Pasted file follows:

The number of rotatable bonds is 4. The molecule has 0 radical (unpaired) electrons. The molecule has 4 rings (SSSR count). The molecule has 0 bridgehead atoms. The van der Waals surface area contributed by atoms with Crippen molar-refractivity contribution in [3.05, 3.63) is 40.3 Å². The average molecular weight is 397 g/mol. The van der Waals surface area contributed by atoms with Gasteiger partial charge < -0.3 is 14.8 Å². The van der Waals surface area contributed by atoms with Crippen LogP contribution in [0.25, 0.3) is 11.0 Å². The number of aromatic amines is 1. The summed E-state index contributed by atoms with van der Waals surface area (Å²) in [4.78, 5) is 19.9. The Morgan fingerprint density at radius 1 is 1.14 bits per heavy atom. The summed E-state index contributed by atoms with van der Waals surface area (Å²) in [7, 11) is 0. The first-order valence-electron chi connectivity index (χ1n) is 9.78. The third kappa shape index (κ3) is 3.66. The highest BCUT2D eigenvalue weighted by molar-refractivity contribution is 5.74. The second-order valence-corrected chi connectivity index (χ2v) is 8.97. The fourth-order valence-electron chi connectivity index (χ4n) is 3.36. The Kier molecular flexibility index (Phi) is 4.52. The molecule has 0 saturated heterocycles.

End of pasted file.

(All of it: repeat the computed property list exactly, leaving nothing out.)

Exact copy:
The number of rotatable bonds is 4. The molecule has 0 radical (unpaired) electrons. The molecule has 4 rings (SSSR count). The molecule has 0 bridgehead atoms. The van der Waals surface area contributed by atoms with Crippen molar-refractivity contribution in [3.05, 3.63) is 40.3 Å². The average molecular weight is 397 g/mol. The van der Waals surface area contributed by atoms with Gasteiger partial charge < -0.3 is 14.8 Å². The van der Waals surface area contributed by atoms with Crippen LogP contribution in [0.25, 0.3) is 11.0 Å². The number of aromatic amines is 1. The summed E-state index contributed by atoms with van der Waals surface area (Å²) in [4.78, 5) is 19.9. The Morgan fingerprint density at radius 1 is 1.14 bits per heavy atom. The summed E-state index contributed by atoms with van der Waals surface area (Å²) in [7, 11) is 0. The first-order valence-electron chi connectivity index (χ1n) is 9.78. The third kappa shape index (κ3) is 3.66. The highest BCUT2D eigenvalue weighted by molar-refractivity contribution is 5.74. The second-order valence-corrected chi connectivity index (χ2v) is 8.97. The fourth-order valence-electron chi connectivity index (χ4n) is 3.36. The Kier molecular flexibility index (Phi) is 4.52. The molecule has 0 saturated heterocycles.